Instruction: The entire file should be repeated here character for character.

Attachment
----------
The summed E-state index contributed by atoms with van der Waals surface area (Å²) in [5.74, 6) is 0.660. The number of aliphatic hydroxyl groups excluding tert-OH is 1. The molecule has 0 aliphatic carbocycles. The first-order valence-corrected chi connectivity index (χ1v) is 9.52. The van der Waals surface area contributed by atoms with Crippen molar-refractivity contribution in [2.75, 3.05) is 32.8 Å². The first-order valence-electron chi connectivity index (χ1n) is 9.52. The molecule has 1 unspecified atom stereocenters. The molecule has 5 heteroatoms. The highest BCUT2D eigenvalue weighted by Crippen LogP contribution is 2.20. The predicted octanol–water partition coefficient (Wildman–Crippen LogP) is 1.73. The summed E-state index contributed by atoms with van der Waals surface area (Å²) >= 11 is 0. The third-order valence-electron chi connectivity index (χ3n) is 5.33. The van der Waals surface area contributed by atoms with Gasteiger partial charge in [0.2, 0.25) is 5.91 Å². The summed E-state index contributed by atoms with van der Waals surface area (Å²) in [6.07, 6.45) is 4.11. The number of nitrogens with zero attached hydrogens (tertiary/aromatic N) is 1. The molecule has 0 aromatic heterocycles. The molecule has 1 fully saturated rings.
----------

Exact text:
The summed E-state index contributed by atoms with van der Waals surface area (Å²) in [5.74, 6) is 0.660. The number of aliphatic hydroxyl groups excluding tert-OH is 1. The molecule has 0 aliphatic carbocycles. The first-order valence-corrected chi connectivity index (χ1v) is 9.52. The van der Waals surface area contributed by atoms with Crippen molar-refractivity contribution in [2.75, 3.05) is 32.8 Å². The first-order valence-electron chi connectivity index (χ1n) is 9.52. The molecule has 1 unspecified atom stereocenters. The molecule has 5 heteroatoms. The highest BCUT2D eigenvalue weighted by Crippen LogP contribution is 2.20. The predicted octanol–water partition coefficient (Wildman–Crippen LogP) is 1.73. The summed E-state index contributed by atoms with van der Waals surface area (Å²) >= 11 is 0. The third-order valence-electron chi connectivity index (χ3n) is 5.33. The van der Waals surface area contributed by atoms with Gasteiger partial charge in [0.2, 0.25) is 5.91 Å². The summed E-state index contributed by atoms with van der Waals surface area (Å²) in [6.07, 6.45) is 4.11. The number of nitrogens with zero attached hydrogens (tertiary/aromatic N) is 1. The molecule has 0 aromatic heterocycles. The molecule has 1 fully saturated rings.